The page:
On Wednesday and Thursday, the FDA’s Bone, Reproductive and Urologic Drugs Advisory Committee and the Drug Safety and Risk Management Advisory Committee discussed.
On Wednesday and Thursday, the FDA’s Bone, Reproductive and Urologic Drugs Advisory Committee and the Drug Safety and Risk Management Advisory Committee discussed the appropriate indicated population for testosterone replacement therapy (TRT) and the potential for adverse cardiovascular outcomes associated with this use.
There is little evidence that testosterone replacement therapy effectively treats normally declining levels of the hormone in aging American males, a U.S. Food and Drug Administration advisory panel said Wednesday.
The combined panel voted an overwhelmingly, 20-1, to tighten use of the popular drugs and require drug makers to conduct tests assessing the drugs’ risk of heart attack and stroke. The materials from this meeting can be found HERE.
On Thursday, the committees discussed new drug application (NDA) 206089, (oral testosterone undecanoate tablets), submitted by Clarus Therapeutics, for the proposed indication of testosterone replacement therapy in males for conditions associated with a deficiency or absence of endogenous testosterone: primary hypogonadism (congenital or acquired) and hypogonadotropic hypogonadism (congenital or acquired).
The panel pointed out there’s no clear scientific evidence showing testosterone replacement can reverse some of the effects of aging, and that there is growing evidence indicating that most men who are receiving testosterone replacement therapy do not actually need it. Only about half of the men now taking testosterone therapy have been diagnosed with hypogonadism (the specific medical diagnosis for testosterone deficiency) as found in an FDA analysis. Furthermore, 25% of men started testosterone therapy without lab testing to confirm that they had low levels of testosterone.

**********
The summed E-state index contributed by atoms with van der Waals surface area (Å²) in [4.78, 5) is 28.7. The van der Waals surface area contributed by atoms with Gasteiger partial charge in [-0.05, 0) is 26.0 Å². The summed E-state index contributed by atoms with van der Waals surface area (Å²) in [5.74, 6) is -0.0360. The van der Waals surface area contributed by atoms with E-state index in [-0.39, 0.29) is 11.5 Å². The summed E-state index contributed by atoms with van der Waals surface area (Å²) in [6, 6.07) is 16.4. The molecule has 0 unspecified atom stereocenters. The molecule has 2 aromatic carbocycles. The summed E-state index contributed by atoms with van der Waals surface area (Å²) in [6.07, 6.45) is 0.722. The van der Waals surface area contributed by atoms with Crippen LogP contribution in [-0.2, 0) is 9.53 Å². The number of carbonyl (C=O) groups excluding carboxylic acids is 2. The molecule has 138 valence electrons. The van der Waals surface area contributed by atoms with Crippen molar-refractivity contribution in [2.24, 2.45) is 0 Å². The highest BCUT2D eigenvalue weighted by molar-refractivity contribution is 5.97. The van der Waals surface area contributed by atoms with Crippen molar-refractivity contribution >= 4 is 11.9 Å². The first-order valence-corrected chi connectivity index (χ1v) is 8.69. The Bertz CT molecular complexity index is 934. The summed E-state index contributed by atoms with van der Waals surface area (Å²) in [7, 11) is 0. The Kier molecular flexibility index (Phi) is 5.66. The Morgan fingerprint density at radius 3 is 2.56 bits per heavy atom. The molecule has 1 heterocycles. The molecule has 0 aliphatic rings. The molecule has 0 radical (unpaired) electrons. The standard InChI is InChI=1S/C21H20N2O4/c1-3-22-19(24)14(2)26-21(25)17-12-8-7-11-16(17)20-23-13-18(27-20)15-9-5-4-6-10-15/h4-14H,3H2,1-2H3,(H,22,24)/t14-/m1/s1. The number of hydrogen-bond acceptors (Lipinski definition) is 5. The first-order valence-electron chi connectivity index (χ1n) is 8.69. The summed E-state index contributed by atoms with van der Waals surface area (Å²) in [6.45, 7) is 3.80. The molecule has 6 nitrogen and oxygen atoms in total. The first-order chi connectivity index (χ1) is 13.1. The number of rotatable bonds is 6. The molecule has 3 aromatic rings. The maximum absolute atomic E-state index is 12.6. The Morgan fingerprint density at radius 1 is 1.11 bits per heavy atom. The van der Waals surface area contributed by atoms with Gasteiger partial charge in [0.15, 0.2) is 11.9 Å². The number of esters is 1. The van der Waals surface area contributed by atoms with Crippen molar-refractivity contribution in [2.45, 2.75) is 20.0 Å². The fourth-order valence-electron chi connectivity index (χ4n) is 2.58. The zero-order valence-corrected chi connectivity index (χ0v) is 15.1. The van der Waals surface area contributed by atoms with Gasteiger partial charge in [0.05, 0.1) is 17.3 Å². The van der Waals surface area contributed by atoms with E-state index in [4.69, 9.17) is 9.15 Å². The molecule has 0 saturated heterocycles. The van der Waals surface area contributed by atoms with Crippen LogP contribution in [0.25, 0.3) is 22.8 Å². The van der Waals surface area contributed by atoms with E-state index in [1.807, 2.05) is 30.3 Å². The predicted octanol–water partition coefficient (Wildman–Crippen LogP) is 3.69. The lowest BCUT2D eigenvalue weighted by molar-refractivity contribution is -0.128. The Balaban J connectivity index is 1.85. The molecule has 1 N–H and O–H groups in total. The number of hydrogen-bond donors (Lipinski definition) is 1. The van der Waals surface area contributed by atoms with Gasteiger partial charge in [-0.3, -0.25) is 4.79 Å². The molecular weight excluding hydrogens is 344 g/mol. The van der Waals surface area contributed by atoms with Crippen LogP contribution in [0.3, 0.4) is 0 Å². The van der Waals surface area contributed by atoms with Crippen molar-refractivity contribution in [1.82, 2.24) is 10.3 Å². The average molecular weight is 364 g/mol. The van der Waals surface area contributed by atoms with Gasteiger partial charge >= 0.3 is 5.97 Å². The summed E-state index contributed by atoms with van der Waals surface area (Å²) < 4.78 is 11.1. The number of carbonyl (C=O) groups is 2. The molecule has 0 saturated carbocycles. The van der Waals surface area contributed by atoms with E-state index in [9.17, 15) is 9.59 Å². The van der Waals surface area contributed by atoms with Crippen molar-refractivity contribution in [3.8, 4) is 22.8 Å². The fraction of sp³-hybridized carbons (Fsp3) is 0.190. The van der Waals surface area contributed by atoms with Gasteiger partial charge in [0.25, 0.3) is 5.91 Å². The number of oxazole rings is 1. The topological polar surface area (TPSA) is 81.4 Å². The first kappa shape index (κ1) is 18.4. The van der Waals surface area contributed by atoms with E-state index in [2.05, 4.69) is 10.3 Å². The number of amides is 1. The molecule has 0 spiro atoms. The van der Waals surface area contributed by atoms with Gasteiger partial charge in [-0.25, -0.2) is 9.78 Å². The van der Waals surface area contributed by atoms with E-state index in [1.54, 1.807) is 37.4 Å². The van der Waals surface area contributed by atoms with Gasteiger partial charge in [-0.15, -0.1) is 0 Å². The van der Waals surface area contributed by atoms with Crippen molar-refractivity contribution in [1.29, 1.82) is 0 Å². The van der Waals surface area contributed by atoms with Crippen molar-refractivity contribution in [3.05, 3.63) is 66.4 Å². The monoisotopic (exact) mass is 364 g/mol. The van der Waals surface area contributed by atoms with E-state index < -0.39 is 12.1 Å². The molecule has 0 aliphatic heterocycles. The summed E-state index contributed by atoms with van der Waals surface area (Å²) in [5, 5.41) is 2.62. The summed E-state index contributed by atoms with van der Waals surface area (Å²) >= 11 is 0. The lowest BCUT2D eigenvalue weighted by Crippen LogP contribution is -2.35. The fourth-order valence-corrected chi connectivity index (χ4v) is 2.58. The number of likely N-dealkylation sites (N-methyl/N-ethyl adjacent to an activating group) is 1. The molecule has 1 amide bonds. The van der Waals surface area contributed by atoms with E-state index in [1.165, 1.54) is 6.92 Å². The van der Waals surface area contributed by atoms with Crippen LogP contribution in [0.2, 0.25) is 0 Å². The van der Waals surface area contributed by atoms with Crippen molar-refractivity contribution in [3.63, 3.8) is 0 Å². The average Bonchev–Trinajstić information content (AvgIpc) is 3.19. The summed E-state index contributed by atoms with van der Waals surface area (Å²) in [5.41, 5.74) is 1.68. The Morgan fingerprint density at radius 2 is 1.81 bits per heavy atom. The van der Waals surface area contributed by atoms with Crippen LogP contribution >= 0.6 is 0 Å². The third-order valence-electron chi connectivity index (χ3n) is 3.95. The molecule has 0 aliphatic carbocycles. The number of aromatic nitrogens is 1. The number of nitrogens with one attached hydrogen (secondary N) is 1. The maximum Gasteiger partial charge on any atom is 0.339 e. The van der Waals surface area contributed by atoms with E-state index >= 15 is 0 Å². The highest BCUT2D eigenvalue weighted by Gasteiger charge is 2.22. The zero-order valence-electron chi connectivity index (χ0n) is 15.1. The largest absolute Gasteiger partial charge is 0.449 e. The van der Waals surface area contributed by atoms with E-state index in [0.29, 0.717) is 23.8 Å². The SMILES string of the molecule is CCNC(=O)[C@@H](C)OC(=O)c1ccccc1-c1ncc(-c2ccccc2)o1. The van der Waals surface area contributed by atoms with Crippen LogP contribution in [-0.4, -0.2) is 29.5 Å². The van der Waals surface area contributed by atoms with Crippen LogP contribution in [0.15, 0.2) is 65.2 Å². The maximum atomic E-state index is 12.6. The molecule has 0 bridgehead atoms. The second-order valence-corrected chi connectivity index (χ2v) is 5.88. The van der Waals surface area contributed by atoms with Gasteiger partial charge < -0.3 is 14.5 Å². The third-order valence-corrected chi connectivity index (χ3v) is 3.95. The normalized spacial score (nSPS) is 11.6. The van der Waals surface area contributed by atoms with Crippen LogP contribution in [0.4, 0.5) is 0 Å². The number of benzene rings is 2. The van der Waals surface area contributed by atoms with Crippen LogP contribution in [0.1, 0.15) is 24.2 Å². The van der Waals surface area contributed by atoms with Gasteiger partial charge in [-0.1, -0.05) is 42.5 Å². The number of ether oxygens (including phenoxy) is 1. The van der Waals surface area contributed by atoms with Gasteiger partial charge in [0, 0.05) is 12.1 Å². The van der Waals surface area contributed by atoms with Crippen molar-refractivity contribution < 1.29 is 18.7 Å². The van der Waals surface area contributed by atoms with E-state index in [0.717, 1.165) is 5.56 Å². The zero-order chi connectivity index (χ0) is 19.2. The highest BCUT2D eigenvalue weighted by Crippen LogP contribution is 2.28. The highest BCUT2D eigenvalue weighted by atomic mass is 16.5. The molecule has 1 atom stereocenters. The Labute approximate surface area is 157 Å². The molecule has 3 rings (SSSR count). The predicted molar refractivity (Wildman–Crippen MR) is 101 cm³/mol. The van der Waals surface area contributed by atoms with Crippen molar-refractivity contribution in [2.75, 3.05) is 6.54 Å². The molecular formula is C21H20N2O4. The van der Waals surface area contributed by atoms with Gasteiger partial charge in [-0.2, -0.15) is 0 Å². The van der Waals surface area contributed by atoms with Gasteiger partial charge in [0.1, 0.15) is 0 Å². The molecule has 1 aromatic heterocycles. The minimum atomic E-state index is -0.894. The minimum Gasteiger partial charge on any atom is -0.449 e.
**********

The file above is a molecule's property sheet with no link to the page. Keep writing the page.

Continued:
In an 18-3 vote, the panel voted that the overall risk-benefit profile of an oral formulation of testosterone undecanoate did not support approval at this time, citing issues with the pivotal trial, safety, and wide dietary-dependent variations in absorption.
The main results discussed in this meeting where from two phase III pharmacokinetic studies in hypogonadal adult men, whose mean age was about 55 years, with a total serum testosterone of 300 ng/dL or less. For approval of TRT products, the FDA requires a pharmacokinetic study.
A. Michael Lincoff, vice chairman of cardiovascular medicine at the Cleveland Clinic, said some members of the committee were concerned that an oral testosterone product “might tend to be used more off-label”—that is, for lifestyle enhancements such as increased sex drive and energy instead of medical reasons.
The FDA is not obligated to follow the advice of its advisory committees; however, it normally does so. The materials from this meeting can be found HERE.
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